UVA Today student writer Kate Colwell reports:
Twice in one night the fan section from U.Va. went crazy in the College of William & Mary’s Phi Beta Kappa Memorial Hall. Last weekend, U.Va. brought home not one, but two trophies and $1,000 apiece from the first Nach Ke Dikha dance competition.
The competition, part of a “Voices of South Asia” conference hosted by William & Mary’s South Asian Student Association, pitted six college teams against each other in two categories – Bhangra and Fusion dance – along with three non-competitive exhibition acts. Routines were generally about eight minutes long.
The event coordinators aimed to provide “a unique competition that increases cultural awareness and serves as entertainment for VOSA attendees, the William & Mary and Williamsburg community, and South Asian dance fanatics across the East Coast,” according to the event’s Web page.
UVA Sharaara, an all-female fusion team celebrating its 10th year, beat rivals from Carnegie Mellon University and University of North Carolina-Chapel Hill with almost straight scores of nine and 10 (on a 10-point scale) in the categories of choreography and creativity, execution, dhamaka (energy), nakhra (attitude and stage presence) and showmanship.
As a fusion team, they incorporate many styles of dance, including Bharatanatyam, a type of Indian classical dance, Bollywood and contemporary. This year they also unleashed a secret weapon – a step segment which drove the audience into a frenzy.
Priyanka Salona, a fourth-year student majoring in cognitive science in the College of Arts & Sciences with a double concentration in neuroscience and cognitive psychology, is co-captain of Sharaara. She said the team’s cleanliness, complicated stunts and incorporation of their theme into the dance all caught judges’ attention.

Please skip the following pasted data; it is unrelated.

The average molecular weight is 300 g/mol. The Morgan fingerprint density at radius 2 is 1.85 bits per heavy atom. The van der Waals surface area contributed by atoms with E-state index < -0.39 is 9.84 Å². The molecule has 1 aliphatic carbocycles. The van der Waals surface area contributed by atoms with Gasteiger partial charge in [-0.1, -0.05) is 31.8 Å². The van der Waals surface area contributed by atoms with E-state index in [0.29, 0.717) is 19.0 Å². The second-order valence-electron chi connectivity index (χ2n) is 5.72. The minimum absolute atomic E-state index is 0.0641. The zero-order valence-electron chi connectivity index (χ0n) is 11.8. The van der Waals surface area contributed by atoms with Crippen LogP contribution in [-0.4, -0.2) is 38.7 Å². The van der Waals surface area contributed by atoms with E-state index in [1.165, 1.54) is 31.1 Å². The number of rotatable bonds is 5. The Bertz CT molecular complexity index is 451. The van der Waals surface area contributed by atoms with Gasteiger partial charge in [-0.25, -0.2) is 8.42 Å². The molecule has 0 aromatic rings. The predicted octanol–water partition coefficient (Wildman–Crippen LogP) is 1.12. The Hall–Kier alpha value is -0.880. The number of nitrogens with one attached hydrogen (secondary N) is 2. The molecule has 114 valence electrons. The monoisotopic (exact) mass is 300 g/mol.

Each year Sharaara comes up with a new theme, and this year they chose Peter Pan. With five of the 15 team members approaching graduation in a month, Salona said the team wanted to do “something that was relevant to what a lot of us are facing – the real world – and also enjoyable.”
The group brought a dramatic flair to the routine by enlisting the help of friends to play the parts of a swashbuckling Captain Hook, Peter Pan and Tinkerbell on stage.
UVA Di Shaan, the Bhangra group which has existed at U.Va. for 12 years, topped teams from George Washington University and Carnegie Mellon University.
Neesurg Mehta is a fourth-year student in the Curry School of Education pursuing a degree in kinesiology and co-captain of Di Shaan. Mehta said his team’s routine this semester adopted a sort of back-to-basics, high-energy approach to traditional and folk dance moves. He said the team members, who concentrate on synchronization, grace, facial expressions and execution of moves, felt very good about the cleanliness of their performance.
Salona expressed enthusiasm for both team’s outcomes against tough competitors who gave strong performances.
“Di Shaan performed really well and a U.Va. sweep is pretty awesome,” she said. “I think the team is proud of what we’ve done so far. We’re looking forward to next year and are excited to see what the team comes up with next.”
Mehta said the conference’s pop culture theme addressed stereotypes and racism of South Asians in society. The discussions allowed participants to reflect on how preconceived notions influence portrayals of South Indians, such as the use of Indian accents in comedy, and how these notions affect the lives of Indian-Americans young and old.
Both teams will perform at Old Dominion University’s Taste of India competition April 22. To see Sharaara, Di Shaan and other groups in action, consider attending India Student Association‘s end-of-the-year performance extravaganza, India Day Live 2012, on April 14 from 5 to 8 p.m. The event takes place in Martin Luther King Performing Arts Center at Charlottesville High School. A shuttle service from the U.Va. Chapel to the event will begin at 3 p.m. and free food will be provided after the show.
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